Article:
The Chinese government’s efforts to crackdown on unsafe workplaces appears to be having an effect, with the State Administration of Work Safety (SAWS) reporting a 24.7 percent decrease in occupational accidents over the past year.
There were 47 major workplace accidents in January 2017, resulting in 189 deaths -- down 16.1 percent and 15.2 percent from January 2016. In China, an accident killing more than 10 people, injuring over 50 or resulting in more than 50 million yuan (about 7.2 million U.S. dollars) in direct economic losses is classed as major.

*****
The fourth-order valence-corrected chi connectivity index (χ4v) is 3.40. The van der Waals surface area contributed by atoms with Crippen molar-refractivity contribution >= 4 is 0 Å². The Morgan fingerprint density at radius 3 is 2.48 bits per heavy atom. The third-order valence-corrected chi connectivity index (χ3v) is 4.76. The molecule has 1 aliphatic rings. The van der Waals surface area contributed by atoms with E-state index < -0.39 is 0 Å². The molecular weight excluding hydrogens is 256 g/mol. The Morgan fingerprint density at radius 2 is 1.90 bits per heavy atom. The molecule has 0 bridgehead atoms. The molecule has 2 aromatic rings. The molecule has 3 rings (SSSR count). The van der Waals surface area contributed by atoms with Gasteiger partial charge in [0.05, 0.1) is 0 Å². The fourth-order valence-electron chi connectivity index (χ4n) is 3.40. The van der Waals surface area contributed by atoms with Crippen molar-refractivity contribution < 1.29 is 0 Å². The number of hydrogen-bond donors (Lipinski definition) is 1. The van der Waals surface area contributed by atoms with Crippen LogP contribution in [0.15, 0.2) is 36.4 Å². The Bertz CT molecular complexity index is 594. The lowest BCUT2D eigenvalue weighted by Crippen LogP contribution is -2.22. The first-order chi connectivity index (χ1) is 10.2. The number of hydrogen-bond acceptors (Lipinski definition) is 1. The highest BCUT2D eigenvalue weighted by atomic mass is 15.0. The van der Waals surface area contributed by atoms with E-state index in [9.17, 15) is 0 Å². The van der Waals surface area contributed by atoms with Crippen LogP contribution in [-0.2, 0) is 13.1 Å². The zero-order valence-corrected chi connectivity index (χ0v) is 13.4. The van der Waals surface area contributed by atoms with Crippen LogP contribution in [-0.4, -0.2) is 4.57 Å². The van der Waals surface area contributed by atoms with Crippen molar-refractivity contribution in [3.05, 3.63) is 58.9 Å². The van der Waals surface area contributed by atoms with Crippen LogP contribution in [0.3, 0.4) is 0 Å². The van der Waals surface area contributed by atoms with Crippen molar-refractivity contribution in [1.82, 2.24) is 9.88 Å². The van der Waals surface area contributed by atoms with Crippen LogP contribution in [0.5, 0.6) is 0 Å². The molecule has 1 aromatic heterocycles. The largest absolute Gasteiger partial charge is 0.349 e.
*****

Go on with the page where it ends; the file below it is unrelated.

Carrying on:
The 2,174 workplace safety accidents that occurred over the past year involved 1,425 deaths -- a 18.2 percent decrease.
Meanwhile, only one major accident occurred during the Spring Festival period from Jan. 27 to Feb. 2, resulting in the death of five people, the lowest death record in ten years during Spring Festival, according to SAWS.
Most of the accidents happened in building construction sites, coal mines and chemical factories.
China’s high workplace accident rate has been blamed largely on a lack of safety awareness, poor regulation and lax implementation of safety measures coupled with a rapid economic expansion that puts pressure on builders to complete projects quickly.